CAPE CORAL, Fla. — We're getting a firsthand look at the charcoal now being used to fight a Cape Coral Blue Green Algae bloom outbreak impacting 20 acres in the freshwater Borris Canal System.
The canal system includes six freshwater canals located south of Sattlewood Farms, west of Trafalgar Middle School, and east of Sandoval; where you will see warning signs warning of the risks. Those warnings include not eating shellfish from the Borris Canal System or swimming in the canal or touching your face or eyes if you come into contact with the water in the canal.
After discovering blue-green algae last week, the City of Cape Coral is starting to take steps to remove those algae from the system. Thursday’s actions are deploying 100 of these charcoal screens that will remove nutrients from the system.
The screens stretch across the canal's algae-contaminated area near Veterans Memorial Parkway and SW 20th Avenue.
Cape Coral’s Environmental Biologist Kraig Hankins says the idea is once the algae are killed, there will be an increase in water nutrients. That is not a good thing, Hankins says if they are not removed, they could feed a future Caloosahatchee River bloom.
Charcoal screens, Hankins says, work as a home tap water drinking filter.
“It acts to remove about 95% of the phosphorus, 90% of the nitrogen, it will remove heavy metals if those are in the system,” said Hankins. “It basically locks that kind of stuff and acts like a sponge. So it will hang on to it. So, we will leave these in place for maybe 2 months. And once the algae are treated, the nutrients will be released and come downstream. And we are trying to catch it before it goes across Veterans, and that’s saltwater."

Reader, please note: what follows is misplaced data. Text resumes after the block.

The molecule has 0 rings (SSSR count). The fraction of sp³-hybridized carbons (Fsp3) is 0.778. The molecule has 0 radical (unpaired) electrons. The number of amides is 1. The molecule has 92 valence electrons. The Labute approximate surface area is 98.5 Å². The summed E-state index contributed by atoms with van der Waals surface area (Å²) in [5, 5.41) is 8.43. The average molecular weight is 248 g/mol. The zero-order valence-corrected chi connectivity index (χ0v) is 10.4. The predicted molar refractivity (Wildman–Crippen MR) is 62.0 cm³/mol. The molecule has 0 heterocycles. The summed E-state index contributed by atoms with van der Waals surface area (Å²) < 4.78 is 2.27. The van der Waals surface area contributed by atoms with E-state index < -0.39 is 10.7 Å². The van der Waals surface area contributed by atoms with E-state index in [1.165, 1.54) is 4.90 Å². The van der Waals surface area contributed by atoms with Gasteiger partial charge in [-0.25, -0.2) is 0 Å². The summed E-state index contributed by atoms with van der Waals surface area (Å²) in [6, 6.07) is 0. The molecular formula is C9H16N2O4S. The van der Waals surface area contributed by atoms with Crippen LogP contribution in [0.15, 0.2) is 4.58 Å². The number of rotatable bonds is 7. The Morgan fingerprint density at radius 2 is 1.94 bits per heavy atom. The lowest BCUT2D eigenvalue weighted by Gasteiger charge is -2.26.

Hankins says this will be a two-month process. Once this is done each screen will be nutrient-filled, so they can be sold back to the vendor to then be resold to help with agricultural planting. They plan to re-sell the 9-dollar screen for 4 dollars.
As for the algicide, a peroxide-based solution will be used, which acts as an oxidizer. Think steel or iron turning to rust. The hope is it kills the algae.
We asked FGCU Water School professor Dr. Mike Parsons if he agreed with what cape biologists are doing.
“Yeah, because you are dealing directly with the problem which is the bloom with the hydrogen-peroxide,” said Dr. Parsons. “And you are dealing with one of the causes of the problem which is the nutrients that lead to the bloom in the first place.”
Dr. Parsons, also a member of the state's Blue-Green Algae Taskforce, says he does not expect the solution to hurt or kill fish, because it's only made of water and oxygen. but he says you still need to be careful.
“It’s like if you are going to overthrow a government and then you have a power vacuum,” said Dr. Parsons. “Who is going to step in? So, you are removing all the coccoid bacteria or the majority of it. You are removing other microalgae, single-cell algae, and bacteria. So, who is left to fill that void and how are they then going to change conditions? Will it be for the better? Will you get a different species blooming?”
Dr. Parsons believes the charcoal screens, which remove water nutrients that can cause future algae blooms, show him Cape Coral city biologists are already thinking about potential future problems.